How would you use $3M to fight homelessness? Seminole County is looking for public’s input

Amid skyrocketing rental rates and soaring food prices, homeless advocates in Central Florida say it is becoming increasingly difficult for many individuals and families to afford to stay in their homes.

“We’re seeing many elderly individuals become homeless for the first time in their lives because they can no longer pay rent,” said Chris Ham, executive director of the Rescue Outreach Mission in Sanford, Seminole County’s only homeless shelter.

To help address the problem, Seminole County will receive $3 million in federal assistance through the American Rescue Plan Act to help fund homelessness prevention programs.

Before receiving the money, Seminole officials are asking the public for their ideas on how the funds should be used in the area. Residents and members of local organizations can visit www.fhcconnect.org/connect-seminole-county before Friday to provide their comments and input.

The survey results will then be part of a “community-driven plan” Seminole will send to the U.S. Department of Housing and Urban Development, or HUD, in the coming weeks, county officials said.

“It’s definitely huge for helping the homeless population,” said Stacey Smithwick, a community development manager with Seminole County, regarding the federal funding. “The public input is important to HUD. … So we’re trying to get as much input as possible.”

The federal money can be used for the building or preserving of affordable housing, rental assistance for eligible tenants, homeless prevention services, and for the purchase and development of temporary shelters.

Margaux Pagán, a senior director at The Sharing Center, which helps low-income and homeless residents in Seminole County, said the funds should be used to help those in danger of becoming homeless or who are currently looking for a permanent place to live, by providing financial assistance or counseling.

“It is our goal and our position that the funding be earmarked for homelessness diversion,” she said. “It’s getting help to people who have been recently evicted or cannot afford where they are living, that they are immediately rehoused or that they are able to prevent from becoming homeless.”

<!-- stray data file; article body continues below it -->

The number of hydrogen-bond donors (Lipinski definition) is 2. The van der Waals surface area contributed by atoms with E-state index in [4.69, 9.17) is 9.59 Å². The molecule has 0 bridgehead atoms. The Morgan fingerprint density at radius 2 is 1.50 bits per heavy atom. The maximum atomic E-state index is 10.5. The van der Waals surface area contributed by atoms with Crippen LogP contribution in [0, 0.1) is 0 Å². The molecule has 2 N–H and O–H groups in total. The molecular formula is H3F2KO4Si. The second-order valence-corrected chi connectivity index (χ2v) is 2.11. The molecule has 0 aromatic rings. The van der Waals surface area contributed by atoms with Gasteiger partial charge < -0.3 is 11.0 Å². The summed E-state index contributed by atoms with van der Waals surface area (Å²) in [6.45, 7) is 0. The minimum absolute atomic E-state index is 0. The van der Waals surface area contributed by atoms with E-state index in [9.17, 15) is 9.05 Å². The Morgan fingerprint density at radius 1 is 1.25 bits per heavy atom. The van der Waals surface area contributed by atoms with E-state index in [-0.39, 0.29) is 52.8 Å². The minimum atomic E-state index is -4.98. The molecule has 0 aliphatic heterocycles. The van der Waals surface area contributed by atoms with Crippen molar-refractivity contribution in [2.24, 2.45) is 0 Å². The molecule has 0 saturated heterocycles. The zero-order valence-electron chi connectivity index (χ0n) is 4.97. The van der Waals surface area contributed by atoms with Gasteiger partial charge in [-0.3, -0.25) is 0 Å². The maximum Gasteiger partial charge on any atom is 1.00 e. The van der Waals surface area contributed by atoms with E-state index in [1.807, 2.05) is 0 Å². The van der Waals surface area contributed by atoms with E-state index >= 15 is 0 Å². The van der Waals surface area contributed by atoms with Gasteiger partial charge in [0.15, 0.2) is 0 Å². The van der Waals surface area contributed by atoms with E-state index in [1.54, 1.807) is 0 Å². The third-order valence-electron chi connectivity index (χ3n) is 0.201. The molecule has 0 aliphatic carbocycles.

Pagán noted that being homeless could mean someone sleeping in their car, living in a motel room week-to-week, residing in camps in the woods, or “couch surfing” at a friend’s or relative’s home.

“When families have to double up or triple up, that’s obviously not a permanent solution,” she said. “It’s about having families living independently.”

Her center’s intake office, off U.S. Highway 17-92 in Longwood, is regularly so full on weekday mornings that the waiting area spills over to the sidewalk outside. The Sharing Center’s Oasis, which provides showers and laundry services for the homeless, would see about 45 people a day a year ago. This month, it has averaged about 65 people daily, she said.

“We’re significantly seeing an increase in the number of people visiting us,” Pagán said.

Ham agreed that the funds should be used for producing more affordable housing, and also in helping struggling residents stay in their current homes.

“If we can keep them in their housing, that’s a huge win for all of us,” he said.

Seminole officials will offer an online presentation from 2:30-3 p.m. on Wednesday to explain how Seminole will receive the funding and how the funding can be used toward fighting homelessness.

To register to attend the virtual presentation, visit www.eventbrite.com/e/seminole-county-home-american-rescue-plan-funding-presentation-tickets-520519336347

The American Rescue Plan, passed by Congress and signed into law by President Joe Biden in March 2021, will provide up to $5 billion to more than 650 communities and states around the country — including Seminole — to combat homelessness.

The funds are administered through HUD’s HOME Investment Partnership Program.

mcomas@orlandosentinel.com